Two missed free throws, ordinarily the cause of a coach’s headache, became the symbol of sportsmanship in a Milwaukee boys basketball game earlier this month. ESPN.com news services Updated: February 17, 2009,
Milwaukee Madison senior Johntell Franklin, who lost his mother, Carlitha, to cancer on Saturday, Feb. 7, decided he wanted to play in that night’s game against DeKalb (Ill.) High School after previously indicating he would sit out.
He arrived at the gym in the second quarter, but Franklin’s name was not in the scorebook because his coach, Aaron Womack Jr., didn’t expect him to be there.
Rules dictated Womack would have to be assessed a technical, but he was prepared to put Franklin in the game anyway. DeKalb coach Dave Rohlman and his players knew of the situation, and told the referees they did not want the call.
The referees had no choice. But Rohlman did.
“I gathered my kids and said, ‘Who wants to take these free throws?'” Rohlman said, recounting the game to the Milwaukee Journal Sentinel. “Darius McNeal put up his hand. I said, ‘You realize you’re going to miss, right?’ He nodded his head.”
McNeal, a senior point guard, went to the line. The Milwaukee Madison players stayed by their bench, waiting for the free throws. Instead of seeing the ball go through the net, they saw the ball on the court, rolling over the end line.
“I turned around and saw the ref pick up the ball and hand it back to the player,” Womack said in the Journal Sentinel. “And then [McNeal] did the same thing again.”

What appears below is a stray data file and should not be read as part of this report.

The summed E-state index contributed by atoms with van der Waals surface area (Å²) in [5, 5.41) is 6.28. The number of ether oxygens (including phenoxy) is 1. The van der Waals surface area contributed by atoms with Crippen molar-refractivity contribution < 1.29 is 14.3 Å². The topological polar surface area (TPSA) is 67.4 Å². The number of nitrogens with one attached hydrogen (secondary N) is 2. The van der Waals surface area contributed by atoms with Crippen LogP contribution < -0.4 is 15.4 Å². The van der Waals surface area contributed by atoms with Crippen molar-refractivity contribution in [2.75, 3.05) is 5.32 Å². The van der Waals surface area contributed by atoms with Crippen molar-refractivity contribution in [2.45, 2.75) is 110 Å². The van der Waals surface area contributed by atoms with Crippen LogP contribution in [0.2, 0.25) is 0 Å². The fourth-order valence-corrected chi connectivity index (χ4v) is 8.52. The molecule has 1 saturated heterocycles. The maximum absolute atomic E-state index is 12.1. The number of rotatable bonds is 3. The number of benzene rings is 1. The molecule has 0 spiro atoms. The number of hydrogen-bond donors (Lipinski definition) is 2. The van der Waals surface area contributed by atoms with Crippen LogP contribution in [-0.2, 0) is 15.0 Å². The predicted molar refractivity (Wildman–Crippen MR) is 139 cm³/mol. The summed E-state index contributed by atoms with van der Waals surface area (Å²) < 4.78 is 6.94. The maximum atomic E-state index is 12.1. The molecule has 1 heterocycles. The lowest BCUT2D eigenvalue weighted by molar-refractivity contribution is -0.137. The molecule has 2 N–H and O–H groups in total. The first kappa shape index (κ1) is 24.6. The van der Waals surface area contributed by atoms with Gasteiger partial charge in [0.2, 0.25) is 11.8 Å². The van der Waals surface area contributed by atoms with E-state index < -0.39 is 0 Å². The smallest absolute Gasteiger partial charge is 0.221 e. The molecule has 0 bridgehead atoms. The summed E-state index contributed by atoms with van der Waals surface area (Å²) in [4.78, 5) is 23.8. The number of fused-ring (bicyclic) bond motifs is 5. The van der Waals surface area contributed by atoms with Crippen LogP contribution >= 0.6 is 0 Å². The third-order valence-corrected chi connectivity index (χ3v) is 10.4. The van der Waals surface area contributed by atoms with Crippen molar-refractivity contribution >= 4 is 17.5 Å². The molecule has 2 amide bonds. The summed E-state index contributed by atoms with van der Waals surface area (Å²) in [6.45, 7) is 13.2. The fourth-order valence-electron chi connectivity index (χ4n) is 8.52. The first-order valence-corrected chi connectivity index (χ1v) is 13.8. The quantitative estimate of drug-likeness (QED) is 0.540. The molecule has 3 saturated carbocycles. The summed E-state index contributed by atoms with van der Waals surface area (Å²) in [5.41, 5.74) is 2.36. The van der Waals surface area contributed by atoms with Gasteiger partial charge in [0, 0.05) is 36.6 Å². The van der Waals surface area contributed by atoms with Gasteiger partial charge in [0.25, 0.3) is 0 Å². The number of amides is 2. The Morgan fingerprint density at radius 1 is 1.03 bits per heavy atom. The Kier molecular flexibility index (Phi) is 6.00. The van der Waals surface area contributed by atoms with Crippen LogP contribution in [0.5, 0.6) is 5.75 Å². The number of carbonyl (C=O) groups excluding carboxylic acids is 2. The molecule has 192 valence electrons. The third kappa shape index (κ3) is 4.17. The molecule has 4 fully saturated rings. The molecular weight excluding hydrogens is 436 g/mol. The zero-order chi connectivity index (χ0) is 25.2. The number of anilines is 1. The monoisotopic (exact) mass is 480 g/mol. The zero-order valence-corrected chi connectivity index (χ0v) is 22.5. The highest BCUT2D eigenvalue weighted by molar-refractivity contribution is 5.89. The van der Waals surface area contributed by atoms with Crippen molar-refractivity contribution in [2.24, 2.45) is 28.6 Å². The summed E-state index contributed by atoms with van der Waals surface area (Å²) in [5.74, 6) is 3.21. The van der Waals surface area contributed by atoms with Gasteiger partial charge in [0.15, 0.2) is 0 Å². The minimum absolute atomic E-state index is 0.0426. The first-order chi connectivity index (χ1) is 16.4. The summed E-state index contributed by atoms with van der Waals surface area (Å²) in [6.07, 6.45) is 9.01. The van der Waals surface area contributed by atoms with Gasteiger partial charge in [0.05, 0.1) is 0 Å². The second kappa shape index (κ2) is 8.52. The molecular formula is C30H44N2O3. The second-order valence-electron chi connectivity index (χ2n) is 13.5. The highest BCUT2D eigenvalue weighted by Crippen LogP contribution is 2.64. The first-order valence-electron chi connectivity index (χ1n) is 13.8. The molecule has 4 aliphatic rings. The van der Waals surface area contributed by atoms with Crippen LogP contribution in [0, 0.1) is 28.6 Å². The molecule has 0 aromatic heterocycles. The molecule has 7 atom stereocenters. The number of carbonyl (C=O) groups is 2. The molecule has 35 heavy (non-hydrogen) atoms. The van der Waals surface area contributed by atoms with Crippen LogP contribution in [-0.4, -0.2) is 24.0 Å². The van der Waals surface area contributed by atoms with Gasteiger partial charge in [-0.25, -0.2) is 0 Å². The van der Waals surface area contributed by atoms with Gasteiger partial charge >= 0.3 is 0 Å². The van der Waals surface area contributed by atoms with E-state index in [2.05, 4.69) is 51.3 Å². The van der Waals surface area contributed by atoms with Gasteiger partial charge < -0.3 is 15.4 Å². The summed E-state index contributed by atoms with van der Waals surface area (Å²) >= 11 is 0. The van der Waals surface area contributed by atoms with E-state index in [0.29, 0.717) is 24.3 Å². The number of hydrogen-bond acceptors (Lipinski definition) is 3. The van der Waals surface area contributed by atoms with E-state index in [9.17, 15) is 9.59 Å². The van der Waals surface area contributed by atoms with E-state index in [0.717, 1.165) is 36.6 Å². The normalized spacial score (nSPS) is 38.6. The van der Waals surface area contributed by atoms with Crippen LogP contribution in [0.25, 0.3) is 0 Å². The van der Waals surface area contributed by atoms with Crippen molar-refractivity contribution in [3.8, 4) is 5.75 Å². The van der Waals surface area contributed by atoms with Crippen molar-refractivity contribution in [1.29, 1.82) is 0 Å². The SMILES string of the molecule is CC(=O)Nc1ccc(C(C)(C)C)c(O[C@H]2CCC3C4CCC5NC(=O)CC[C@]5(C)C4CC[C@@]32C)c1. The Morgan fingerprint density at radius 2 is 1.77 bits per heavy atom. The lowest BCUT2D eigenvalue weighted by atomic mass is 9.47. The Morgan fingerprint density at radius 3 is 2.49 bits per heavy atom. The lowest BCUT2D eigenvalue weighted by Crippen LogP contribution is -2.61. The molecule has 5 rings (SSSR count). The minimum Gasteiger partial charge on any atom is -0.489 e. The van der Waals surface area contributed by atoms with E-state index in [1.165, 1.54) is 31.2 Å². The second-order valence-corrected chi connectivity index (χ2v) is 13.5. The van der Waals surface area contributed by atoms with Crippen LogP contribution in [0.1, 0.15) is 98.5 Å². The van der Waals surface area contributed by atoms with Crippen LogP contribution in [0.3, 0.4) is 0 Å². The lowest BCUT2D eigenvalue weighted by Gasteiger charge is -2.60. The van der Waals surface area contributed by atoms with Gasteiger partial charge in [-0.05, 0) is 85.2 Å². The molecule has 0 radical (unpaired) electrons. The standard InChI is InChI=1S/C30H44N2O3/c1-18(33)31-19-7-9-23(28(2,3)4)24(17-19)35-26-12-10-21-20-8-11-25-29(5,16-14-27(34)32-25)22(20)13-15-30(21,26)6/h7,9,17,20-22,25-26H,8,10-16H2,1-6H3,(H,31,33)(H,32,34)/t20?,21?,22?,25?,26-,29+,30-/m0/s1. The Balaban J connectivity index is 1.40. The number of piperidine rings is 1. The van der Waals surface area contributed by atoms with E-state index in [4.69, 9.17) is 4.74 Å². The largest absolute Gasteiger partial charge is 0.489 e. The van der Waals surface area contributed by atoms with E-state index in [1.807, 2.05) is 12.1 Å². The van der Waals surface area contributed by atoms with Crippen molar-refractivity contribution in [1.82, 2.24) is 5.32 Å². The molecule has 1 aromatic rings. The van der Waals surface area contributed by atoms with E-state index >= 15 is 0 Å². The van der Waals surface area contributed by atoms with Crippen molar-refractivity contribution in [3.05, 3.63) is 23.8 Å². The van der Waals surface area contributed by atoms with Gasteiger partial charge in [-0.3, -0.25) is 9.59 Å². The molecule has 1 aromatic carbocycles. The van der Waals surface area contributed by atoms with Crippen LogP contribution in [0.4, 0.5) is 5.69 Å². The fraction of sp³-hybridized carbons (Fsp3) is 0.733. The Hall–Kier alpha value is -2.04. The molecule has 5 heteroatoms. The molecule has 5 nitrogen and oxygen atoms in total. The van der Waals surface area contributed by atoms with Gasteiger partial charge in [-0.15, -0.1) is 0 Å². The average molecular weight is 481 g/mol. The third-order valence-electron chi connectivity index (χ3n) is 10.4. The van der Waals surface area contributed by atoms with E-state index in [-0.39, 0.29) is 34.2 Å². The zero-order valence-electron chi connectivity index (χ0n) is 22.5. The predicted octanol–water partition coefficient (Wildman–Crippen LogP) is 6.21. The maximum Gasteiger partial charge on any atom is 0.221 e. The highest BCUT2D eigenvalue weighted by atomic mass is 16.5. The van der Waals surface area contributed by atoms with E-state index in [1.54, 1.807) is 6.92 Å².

Said Rohlman: “Darius set up for a regular free throw, but he only shot it two or three feet in front of him. It bounced once or twice and just rolled past the basket.”
“I did it for the guy who lost his mom,” McNeal told the newspaper. “It was the right thing to do.”
Womack, overwhelmed by DeKalb’s gesture, wrote a letter to the DeKalb Daily Chronicle, which had first reported the story.
“As a principal, school, school district staff, and community you should all feel immense pride for the remarkable job that the coaching staff is doing in not only coaching these young men, but teaching them how to be leaders,” Womack wrote.
DeKalb had traveled more than two hours for the game, and waited another two as Womack rushed from the hospital, where he had been with Franklin, to the school to gather his team.
“We were sympathetic to the circumstances and the events,” Rohlman said in the Journal Sentinel. “We even told Coach Womack that it’d be OK to call off the game, but he said we had driven 2½ hours to get here and the kids wanted to play. So we said, ‘Spend some time with your team and come out when you’re ready.'”
The two schools had met twice previously, and this one ended with a Madison victory, but as in the other games, they also a shared pizza dinner “four kids to a pizza, two Madison kids and two DeKalb kids,” Womack told the Journal Sentinel.
“That letter became a big deal in DeKalb,” Rohlman said in the paper. “We got lots of positive calls and e-mails because of it. Even though we lost the game, it was a true life lesson, and it’s not one our kids are going to forget anytime soon.”
Womack, in his letter to the DeKalb Daily Chronicle, added this at the end: “I’d like to recognize Darius who stepped up to miss the shot on purpose. He could have been selfish and cared only for his own stats [I hope Coach Rohlman doesn’t make him run for missing the free throws].”